A new Morning Consult poll found that only 33 percent of Americans said they would be OK with President Barack Obama pardoning Snowden, who stole a massive cache of documents from the National Security Agency and fled the United States. Snowden intended to seek refuge in another country but ended up stuck in Russia after the U.S. revoked his passport.
While the percentage of respondents opposing a pardon (43 percent) was just 10 points higher than those who support it, strong opposition (27 percent) outweighed strong support (16 percent).
Overall, 53 percent of Americans supported the federal criminal charges against Snowden.
Overall, 53 percent of Americans supported the federal criminal charges against Snowden. That attitude crossed party lines, with 56 percent of Democrats and 64 percent of Republicans supporting criminal charges. Slightly less than 30 percent of poll respondents said they “strongly supported” charging Snowden.
On the question of a pardon, Democrats were more divided than Republicans over whether Obama should grant one. Whereas well over half of Republicans opposed a pardon and only 24 percent supported one, Democrats were almost evenly split, with 39 percent supporting a pardon and 38 percent opposing it.
In late June, less than a month after the Snowden leaks began, the U.S. Department of Justice charged Snowden with theft, “unauthorized communication of national defense information,” and “willful communication of classified communications intelligence information to an unauthorized person.”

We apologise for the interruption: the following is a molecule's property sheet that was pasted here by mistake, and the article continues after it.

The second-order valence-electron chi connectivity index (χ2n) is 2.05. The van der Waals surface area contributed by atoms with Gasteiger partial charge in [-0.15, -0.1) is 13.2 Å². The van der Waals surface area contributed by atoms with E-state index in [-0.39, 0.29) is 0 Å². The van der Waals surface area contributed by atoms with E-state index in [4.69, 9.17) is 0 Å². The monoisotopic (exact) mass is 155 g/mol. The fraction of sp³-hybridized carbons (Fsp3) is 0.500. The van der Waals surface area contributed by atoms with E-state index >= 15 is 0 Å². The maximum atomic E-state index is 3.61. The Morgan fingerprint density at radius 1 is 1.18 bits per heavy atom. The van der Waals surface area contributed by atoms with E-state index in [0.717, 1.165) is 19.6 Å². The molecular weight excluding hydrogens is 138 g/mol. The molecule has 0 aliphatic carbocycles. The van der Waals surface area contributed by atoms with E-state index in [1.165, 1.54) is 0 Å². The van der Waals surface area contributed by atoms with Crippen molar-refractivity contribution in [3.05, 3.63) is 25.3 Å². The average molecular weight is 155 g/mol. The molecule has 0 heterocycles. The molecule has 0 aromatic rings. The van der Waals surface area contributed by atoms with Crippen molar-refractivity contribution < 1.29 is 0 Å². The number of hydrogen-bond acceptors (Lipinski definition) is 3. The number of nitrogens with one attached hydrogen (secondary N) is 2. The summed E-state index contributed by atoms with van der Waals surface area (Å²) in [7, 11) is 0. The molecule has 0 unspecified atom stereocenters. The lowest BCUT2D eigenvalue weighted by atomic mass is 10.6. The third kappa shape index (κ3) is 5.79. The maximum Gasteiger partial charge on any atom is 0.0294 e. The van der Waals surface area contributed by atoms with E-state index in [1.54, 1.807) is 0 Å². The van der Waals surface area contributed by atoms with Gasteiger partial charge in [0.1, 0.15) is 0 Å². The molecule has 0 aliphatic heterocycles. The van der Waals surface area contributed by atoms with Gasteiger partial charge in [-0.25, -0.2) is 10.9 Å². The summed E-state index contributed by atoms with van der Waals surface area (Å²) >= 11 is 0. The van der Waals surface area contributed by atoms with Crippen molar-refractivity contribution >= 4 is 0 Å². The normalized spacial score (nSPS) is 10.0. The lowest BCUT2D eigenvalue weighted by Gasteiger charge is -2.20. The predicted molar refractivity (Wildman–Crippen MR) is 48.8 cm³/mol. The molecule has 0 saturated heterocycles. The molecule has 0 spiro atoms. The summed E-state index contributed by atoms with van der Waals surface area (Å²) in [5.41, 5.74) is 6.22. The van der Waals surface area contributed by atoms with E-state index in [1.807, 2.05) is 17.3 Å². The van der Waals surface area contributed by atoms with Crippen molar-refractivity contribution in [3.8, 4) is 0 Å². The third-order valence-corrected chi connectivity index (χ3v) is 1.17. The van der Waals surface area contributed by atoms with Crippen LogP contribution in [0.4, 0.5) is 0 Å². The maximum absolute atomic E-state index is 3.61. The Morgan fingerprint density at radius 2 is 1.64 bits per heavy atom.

A White House petition asking Obama to pardon Snowden received almost 170,000 signatures. In the government’s response to the petition, Lisa Monaco, Obama’s counterterrorism adviser, said that Snowden “should come home to the United States, and be judged by a jury of his peers—not hide behind the cover of an authoritarian regime.”
The subject of a pardon briefly flared up in the news again in early July when former Attorney General Eric Holder suggested that the benefits of Snowden’s actions had opened the door to a possible plea bargain. Snowden’s lawyer has consistently opposed the idea of his client pleading guilty to any of the government’s charges, but he praised Holder for being the first Cabinet-level official to acknowledge the benefits of the leaks.
The question of whether Snowden’s actions befitted a hero or a traitor has divided Americans along age as well as party lines. A January 2014 Pew Research Center/USA Today poll found that Americans between the ages of 18 and 29 were evenly split over whether the government should pursue its criminal case against Snowden, with 42 percent on both sides. In older age groups, the numbers skewed toward pursuing the case.
According to other Pew research, 57 percent of Americans aged 18 to 29 thought that Snowden’s leaks had served the public interest, while 35 percent said they had harmed society. Most Americans aged 30 to 49 took the opposite stance, but by a much smaller margin, and Americans in older age groups mostly thought his leaks had harmed society.
The new Morning Consult poll surveyed 2,069 registered voters in late July and early August. Its margin of error was ± 2 percent.
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